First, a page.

Circle’s CEO: This is not the time to ‘go crazy’

Jeremy Allaire is leading the stablecoin powerhouse in a time of heightened regulation.

“It’s a complex environment. So every CEO and every board has to be a little bit cautious, because there’s a lot of uncertainty,” Circle CEO Jeremy Allaire told Protocol at Converge22.

Photo: Circle

Sitting solo on a San Francisco stage, Circle CEO Jeremy Allaire asked tennis superstar Serena Williams what it’s like to face “unrelenting skepticism.”

“What do you do when someone says you can’t do this?” Allaire asked the athlete turned VC, who was beaming into Circle’s Converge22 convention by video.

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Benjamin Pimentel

Benjamin Pimentel ( @benpimentel) covers crypto and fintech from San Francisco. He has reported on many of the biggest tech stories over the past 20 years for the San Francisco Chronicle, Dow Jones MarketWatch and Business Insider, from the dot-com crash, the rise of cloud computing, social networking and AI to the impact of the Great Recession and the COVID crisis on Silicon Valley and beyond. He can be reached at bpimentel@protocol.com or via Google Voice at (925) 307-9342.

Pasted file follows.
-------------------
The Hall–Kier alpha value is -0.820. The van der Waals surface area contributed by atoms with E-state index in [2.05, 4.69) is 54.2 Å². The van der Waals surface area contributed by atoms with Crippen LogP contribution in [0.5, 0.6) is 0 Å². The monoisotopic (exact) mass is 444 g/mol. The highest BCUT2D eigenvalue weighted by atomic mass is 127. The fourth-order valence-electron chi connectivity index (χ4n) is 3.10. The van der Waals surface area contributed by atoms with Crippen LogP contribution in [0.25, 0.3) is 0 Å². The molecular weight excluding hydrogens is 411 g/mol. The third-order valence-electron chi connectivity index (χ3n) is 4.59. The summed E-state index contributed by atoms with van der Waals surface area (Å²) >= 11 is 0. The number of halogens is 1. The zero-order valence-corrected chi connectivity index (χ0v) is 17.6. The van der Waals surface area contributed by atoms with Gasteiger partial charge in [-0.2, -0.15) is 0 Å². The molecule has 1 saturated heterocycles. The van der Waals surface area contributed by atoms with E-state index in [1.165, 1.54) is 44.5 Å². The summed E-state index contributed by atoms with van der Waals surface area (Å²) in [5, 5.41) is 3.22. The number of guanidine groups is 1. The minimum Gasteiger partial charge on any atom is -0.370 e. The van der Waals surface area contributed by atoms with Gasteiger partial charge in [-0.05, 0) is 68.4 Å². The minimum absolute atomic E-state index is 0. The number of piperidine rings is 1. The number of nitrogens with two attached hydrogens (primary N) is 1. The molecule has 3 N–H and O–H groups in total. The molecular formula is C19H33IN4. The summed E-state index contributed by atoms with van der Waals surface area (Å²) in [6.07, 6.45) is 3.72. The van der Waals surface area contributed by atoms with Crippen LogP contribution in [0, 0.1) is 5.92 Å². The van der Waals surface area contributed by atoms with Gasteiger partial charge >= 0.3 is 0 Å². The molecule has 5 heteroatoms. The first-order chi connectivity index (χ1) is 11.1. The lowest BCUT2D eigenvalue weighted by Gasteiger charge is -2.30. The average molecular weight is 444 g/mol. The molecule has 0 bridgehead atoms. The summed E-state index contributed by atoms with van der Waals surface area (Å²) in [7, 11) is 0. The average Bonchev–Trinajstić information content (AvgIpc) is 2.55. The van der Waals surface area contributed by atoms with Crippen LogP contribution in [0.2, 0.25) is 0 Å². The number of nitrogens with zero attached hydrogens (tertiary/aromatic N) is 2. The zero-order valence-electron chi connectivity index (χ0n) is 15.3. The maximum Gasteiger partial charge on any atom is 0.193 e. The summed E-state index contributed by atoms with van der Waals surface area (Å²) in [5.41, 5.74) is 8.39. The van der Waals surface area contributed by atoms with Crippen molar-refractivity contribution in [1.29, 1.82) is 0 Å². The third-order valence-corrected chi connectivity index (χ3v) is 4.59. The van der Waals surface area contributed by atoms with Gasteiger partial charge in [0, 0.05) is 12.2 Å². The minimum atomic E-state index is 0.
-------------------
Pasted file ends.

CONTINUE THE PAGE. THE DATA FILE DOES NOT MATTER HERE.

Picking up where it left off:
Enterprise

Is Salesforce still a growth company? Investors are skeptical

Salesforce is betting that customer data platform Genie and new Slack features can push the company to $50 billion in revenue by 2026. But investors are skeptical about the company’s ability to deliver.

Photo: Marlena Sloss/Bloomberg via Getty Images

Salesforce has long been enterprise tech’s golden child. The company said everything customers wanted to hear and did everything investors wanted to see: It produced robust, consistent growth from groundbreaking products combined with an aggressive M&A strategy and a cherished culture, all operating under the helm of a bombastic, but respected, CEO and team of well-coiffed executives.

Dreamforce is the embodiment of that success. Every year, alongside frustrating San Francisco residents, the over-the-top celebration serves as a battle cry to the enterprise software industry, reminding everyone that Marc Benioff’s mighty fiefdom is poised to expand even deeper into your corporate IT stack.